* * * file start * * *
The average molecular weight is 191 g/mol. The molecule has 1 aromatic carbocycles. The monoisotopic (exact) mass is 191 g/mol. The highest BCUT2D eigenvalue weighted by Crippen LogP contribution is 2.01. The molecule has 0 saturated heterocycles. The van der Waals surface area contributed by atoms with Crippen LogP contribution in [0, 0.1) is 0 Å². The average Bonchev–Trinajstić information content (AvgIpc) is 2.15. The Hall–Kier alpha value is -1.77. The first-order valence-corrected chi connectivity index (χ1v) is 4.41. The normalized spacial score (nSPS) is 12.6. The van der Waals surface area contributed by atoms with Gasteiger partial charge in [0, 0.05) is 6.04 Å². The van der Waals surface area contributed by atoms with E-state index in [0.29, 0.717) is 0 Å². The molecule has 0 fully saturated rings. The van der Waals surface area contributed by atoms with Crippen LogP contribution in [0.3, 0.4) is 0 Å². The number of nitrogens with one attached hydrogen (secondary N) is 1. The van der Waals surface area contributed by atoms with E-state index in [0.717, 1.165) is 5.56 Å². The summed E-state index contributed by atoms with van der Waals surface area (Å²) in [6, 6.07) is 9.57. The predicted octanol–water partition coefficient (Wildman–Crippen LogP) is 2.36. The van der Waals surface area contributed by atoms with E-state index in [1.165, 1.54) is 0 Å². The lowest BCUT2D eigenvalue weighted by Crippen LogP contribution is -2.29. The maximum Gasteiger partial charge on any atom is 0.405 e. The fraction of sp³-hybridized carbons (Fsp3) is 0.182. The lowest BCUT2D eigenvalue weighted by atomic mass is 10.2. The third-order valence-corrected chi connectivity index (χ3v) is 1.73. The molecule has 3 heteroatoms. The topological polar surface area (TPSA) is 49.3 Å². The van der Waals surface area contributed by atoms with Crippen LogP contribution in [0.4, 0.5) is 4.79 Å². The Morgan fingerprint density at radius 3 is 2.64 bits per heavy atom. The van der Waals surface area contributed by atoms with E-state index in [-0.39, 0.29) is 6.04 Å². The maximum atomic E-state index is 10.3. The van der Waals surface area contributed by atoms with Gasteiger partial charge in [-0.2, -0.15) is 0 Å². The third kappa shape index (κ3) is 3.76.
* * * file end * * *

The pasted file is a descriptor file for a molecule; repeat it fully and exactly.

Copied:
The average molecular weight is 191 g/mol. The molecule has 1 aromatic carbocycles. The monoisotopic (exact) mass is 191 g/mol. The highest BCUT2D eigenvalue weighted by Crippen LogP contribution is 2.01. The molecule has 0 saturated heterocycles. The van der Waals surface area contributed by atoms with Crippen LogP contribution in [0, 0.1) is 0 Å². The average Bonchev–Trinajstić information content (AvgIpc) is 2.15. The Hall–Kier alpha value is -1.77. The first-order valence-corrected chi connectivity index (χ1v) is 4.41. The normalized spacial score (nSPS) is 12.6. The van der Waals surface area contributed by atoms with Gasteiger partial charge in [0, 0.05) is 6.04 Å². The van der Waals surface area contributed by atoms with E-state index in [0.29, 0.717) is 0 Å². The molecule has 0 fully saturated rings. The van der Waals surface area contributed by atoms with Crippen LogP contribution in [0.3, 0.4) is 0 Å². The number of nitrogens with one attached hydrogen (secondary N) is 1. The van der Waals surface area contributed by atoms with E-state index in [0.717, 1.165) is 5.56 Å². The summed E-state index contributed by atoms with van der Waals surface area (Å²) in [6, 6.07) is 9.57. The predicted octanol–water partition coefficient (Wildman–Crippen LogP) is 2.36. The van der Waals surface area contributed by atoms with E-state index in [1.165, 1.54) is 0 Å². The lowest BCUT2D eigenvalue weighted by Crippen LogP contribution is -2.29. The maximum Gasteiger partial charge on any atom is 0.405 e. The fraction of sp³-hybridized carbons (Fsp3) is 0.182. The lowest BCUT2D eigenvalue weighted by atomic mass is 10.2. The third-order valence-corrected chi connectivity index (χ3v) is 1.73. The molecule has 3 heteroatoms. The topological polar surface area (TPSA) is 49.3 Å². The van der Waals surface area contributed by atoms with Crippen LogP contribution in [0.4, 0.5) is 4.79 Å². The Morgan fingerprint density at radius 3 is 2.64 bits per heavy atom. The van der Waals surface area contributed by atoms with E-state index in [-0.39, 0.29) is 6.04 Å². The maximum atomic E-state index is 10.3. The van der Waals surface area contributed by atoms with Gasteiger partial charge in [-0.2, -0.15) is 0 Å². The third kappa shape index (κ3) is 3.76.